Loving Martin (2018) short film review

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Based on a true story, we take a look at Elmer J. Howard’s Loving Martin, a short film that centres around a turbulent relationship between two men.

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With the dinner prepared and the dining table all set, Erik (Scott Olsen) is ready to celebrate his fifth anniversary with his much younger boyfriend Martin (Allen Montes). Only, Martin doesn’t arrive on time and the dinner is cold by the time he does show up. This scene starts Elmer J. Howard’s new short film and it gives us an immediate look at how the two main characters live their lives. Erik is middle-aged and ready to settle down, even going so far as to ask his lover to move into his house. Yet, Martin being young and afraid of commitment, refuses the offer and even goes as far as to inform Erik that there may be another man in his life.

Martin, being the spontaneous character he is, goes missing and Erik resides to living the rest of his life without him until, months later, he once again shows up at his door and apologises for his past behaviour. He is ready for a serious relationship and he is ready to move into Erik’s, rather stunning, home.

Now you are likely wondering why such a true story has been adapted for a short film, after all, we have all gone through tough times in relationships, it’s what happens next to Martin and Erik that warrants it being committed to celluloid. I won’t delve deeper into the story so as not to give it away, but I will say it came as a shock.loving martin 199x300 Loving Martin (2018) short film review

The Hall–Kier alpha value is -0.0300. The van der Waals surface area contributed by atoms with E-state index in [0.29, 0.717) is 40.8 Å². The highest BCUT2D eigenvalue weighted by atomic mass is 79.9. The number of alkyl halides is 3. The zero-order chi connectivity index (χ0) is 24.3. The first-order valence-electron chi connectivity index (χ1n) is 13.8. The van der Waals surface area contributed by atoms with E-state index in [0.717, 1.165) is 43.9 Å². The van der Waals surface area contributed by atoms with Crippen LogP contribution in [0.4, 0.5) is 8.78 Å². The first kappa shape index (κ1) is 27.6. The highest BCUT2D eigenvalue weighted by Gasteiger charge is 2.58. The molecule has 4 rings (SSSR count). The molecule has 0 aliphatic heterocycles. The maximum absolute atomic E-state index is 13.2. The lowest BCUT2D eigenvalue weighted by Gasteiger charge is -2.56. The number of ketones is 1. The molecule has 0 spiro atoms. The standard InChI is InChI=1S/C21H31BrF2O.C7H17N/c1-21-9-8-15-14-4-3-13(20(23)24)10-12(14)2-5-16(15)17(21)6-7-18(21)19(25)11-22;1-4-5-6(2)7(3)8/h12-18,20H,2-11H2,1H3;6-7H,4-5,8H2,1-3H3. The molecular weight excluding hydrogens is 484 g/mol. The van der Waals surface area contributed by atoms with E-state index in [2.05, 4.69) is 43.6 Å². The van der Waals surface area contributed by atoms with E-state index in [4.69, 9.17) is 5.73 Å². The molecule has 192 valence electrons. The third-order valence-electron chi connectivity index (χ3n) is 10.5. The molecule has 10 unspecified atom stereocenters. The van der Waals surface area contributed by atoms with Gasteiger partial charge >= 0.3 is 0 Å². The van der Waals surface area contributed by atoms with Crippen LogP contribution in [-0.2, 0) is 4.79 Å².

Elmer J. Howard directs the story well, allowing us the audience to be a fly-on-the-wall and witness the ups-and-downs of an unusual relationship. There is a lovemaking scene that is non-gratuitous and handled professionally and he is also able to get two solid performances from Olsen and Montes.

Screenwriter David Vernon helps move the piece along with realistic dialogue and Brett Bays cinematography is crisp and to the point. There are no spectacular shots that make you watch in awe, barring the use of a drone for the opening credits, but the story doesn’t really need it.

With a runtime of just over twenty minutes, Loving Martin flies by and it’s such an interesting story and shocking ending, I wouldn’t mind watching the story in feature form.

3 / 5 stars     

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